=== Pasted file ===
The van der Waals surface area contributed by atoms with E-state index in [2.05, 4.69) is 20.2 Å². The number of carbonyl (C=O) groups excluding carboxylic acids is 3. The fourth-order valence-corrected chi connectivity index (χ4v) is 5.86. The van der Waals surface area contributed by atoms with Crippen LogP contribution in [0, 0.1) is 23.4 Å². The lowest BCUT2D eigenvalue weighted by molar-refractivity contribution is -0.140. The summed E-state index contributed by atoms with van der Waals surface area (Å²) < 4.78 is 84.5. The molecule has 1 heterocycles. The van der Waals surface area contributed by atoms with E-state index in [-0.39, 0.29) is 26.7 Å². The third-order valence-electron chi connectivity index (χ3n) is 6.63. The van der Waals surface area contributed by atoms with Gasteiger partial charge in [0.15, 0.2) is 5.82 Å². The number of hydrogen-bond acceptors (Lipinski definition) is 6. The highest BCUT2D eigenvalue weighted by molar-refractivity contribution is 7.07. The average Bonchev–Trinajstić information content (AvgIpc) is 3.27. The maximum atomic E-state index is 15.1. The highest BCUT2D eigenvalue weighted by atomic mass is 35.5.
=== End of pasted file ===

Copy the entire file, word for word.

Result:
The van der Waals surface area contributed by atoms with E-state index in [2.05, 4.69) is 20.2 Å². The number of carbonyl (C=O) groups excluding carboxylic acids is 3. The fourth-order valence-corrected chi connectivity index (χ4v) is 5.86. The van der Waals surface area contributed by atoms with Crippen LogP contribution in [0, 0.1) is 23.4 Å². The lowest BCUT2D eigenvalue weighted by molar-refractivity contribution is -0.140. The summed E-state index contributed by atoms with van der Waals surface area (Å²) < 4.78 is 84.5. The molecule has 1 heterocycles. The van der Waals surface area contributed by atoms with E-state index in [-0.39, 0.29) is 26.7 Å². The third-order valence-electron chi connectivity index (χ3n) is 6.63. The van der Waals surface area contributed by atoms with Gasteiger partial charge in [0.15, 0.2) is 5.82 Å². The number of hydrogen-bond acceptors (Lipinski definition) is 6. The highest BCUT2D eigenvalue weighted by molar-refractivity contribution is 7.07. The average Bonchev–Trinajstić information content (AvgIpc) is 3.27. The maximum atomic E-state index is 15.1. The highest BCUT2D eigenvalue weighted by atomic mass is 35.5.